Risk Selection, Relativity and Other Scoring

Leveraging data from both IDP and a data lake, insurers are now armed with the ability to automatically score risks based on their risk appetite. If a carrier receives 1,000 submissions per day, but only has the ability to review 400 of them, a risk selection score can prequalify each risk to determine which 400 have the highest potential before any underwriting time is spent on them.

Risk relativity is another powerful area of analytics, where businesses and assets of the same kind can be compared to determine their level of risk relative to the entire market. For example, a commercial auto risk model could score each power unit in a fleet and inform the insurer of how risky those power units are relative to all similar power units within other fleets in the market.

The potential for scoring goes on, including the ability to predict workplace safety for workers compensation, mental health stability from the effects of the pandemic and even the likelihood for a COVID-19 breakout at healthcare facilities.

Underwriting Analysis

Again, using the combined information from the agent (via the submission) and a data lake, insurers have access to analysis and insights previously unavailable. This could include how particular lines, classes, geographies and agencies are performing. Which are sending the best business? Which are sending business the carrier isn’t quoting? What is the loss ratio of the business sent from each agency? And so on. This type of information can also be very effective for use in rating, as it provides more variables than previously available from which to better set the right price.

In addition, the ability to see analytics on each submission, such as the number of claims contained within the loss histories of a submission, the total incurred and total paid, etc., provides valuable insights instantly and without the large amount of manual labor required for this analysis today. Something as simple as finding a specific claim within hundreds of pages of loss histories in under a second is now possible and can be a real boon to the underwriter trying to answer an agent’s question as quickly as they can.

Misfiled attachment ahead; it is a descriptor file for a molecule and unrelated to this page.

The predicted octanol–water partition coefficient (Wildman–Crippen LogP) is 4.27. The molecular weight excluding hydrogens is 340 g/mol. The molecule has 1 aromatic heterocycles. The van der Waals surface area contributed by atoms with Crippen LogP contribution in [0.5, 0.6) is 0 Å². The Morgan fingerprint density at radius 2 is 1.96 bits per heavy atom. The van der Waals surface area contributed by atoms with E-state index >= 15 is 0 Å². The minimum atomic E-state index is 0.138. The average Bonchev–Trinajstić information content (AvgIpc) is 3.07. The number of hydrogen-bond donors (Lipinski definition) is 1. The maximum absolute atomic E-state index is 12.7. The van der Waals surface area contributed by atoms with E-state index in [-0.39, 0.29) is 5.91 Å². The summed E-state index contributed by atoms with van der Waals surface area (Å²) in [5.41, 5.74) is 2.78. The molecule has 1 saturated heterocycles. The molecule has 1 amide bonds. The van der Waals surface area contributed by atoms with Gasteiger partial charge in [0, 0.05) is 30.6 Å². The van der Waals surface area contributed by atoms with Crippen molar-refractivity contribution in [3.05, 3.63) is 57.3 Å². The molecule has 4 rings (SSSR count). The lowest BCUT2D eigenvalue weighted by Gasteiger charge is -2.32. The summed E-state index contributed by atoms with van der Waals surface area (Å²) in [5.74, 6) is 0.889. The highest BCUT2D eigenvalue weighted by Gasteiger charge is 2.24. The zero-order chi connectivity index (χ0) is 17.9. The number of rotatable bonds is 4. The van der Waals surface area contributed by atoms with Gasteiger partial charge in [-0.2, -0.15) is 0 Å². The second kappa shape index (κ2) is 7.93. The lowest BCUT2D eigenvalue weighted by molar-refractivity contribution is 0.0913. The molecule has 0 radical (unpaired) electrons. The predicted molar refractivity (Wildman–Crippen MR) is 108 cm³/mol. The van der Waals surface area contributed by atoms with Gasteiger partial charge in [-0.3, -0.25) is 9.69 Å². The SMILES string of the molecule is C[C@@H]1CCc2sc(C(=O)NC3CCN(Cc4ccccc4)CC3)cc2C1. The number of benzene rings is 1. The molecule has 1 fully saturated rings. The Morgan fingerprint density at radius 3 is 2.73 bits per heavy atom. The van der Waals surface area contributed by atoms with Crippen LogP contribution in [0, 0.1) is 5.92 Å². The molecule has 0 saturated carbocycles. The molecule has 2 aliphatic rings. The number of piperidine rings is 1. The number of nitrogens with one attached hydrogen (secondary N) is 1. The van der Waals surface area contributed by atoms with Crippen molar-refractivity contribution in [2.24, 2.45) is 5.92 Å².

Where We Go From Here

Given modern customer expectations and the current, complicated digital environment, underwriting management is just too important not to be a core system. It may be the most important core system a carrier can put in place over the next year. As the speed of business continues to increase, this new type of core system will eventually be table stakes for insurers in order to remain competitive—just as is the case for the other core systems today.

Another important benefit of underwriting management core systems is they are not just for new business; they apply equally well to renewals, where businesses frequently need to be re-underwritten to ensure any changes in risk exposure are accounted for. An underwriting management system improves the quality and health of a carrier’s book by ensuring the best information is used to make better decisions, faster.

The best part is, as underwriting management becomes a standard core system, a new class of what we call “super carriers” will emerge. Super carriers will be the elite of our industry that will operate with a clear advantage over their competitors, who will still be wobbling on the three-legged chair without an underwriting management core system. As with any technological advantage, carriers that wait to adopt an underwriting management core system will be subject to adverse selection. This is very similar to the advantage telematics has given to some carriers in recent years. In both cases, the market ends up segmenting itself based on how well each carrier is able to underwrite its risks, with the least favorable risks going to those carriers that are unable to identify them.

Be the carrier that is ahead, embraces underwriting management as a critical core system and positions itself for success in the years to come.

Source: Carrier Management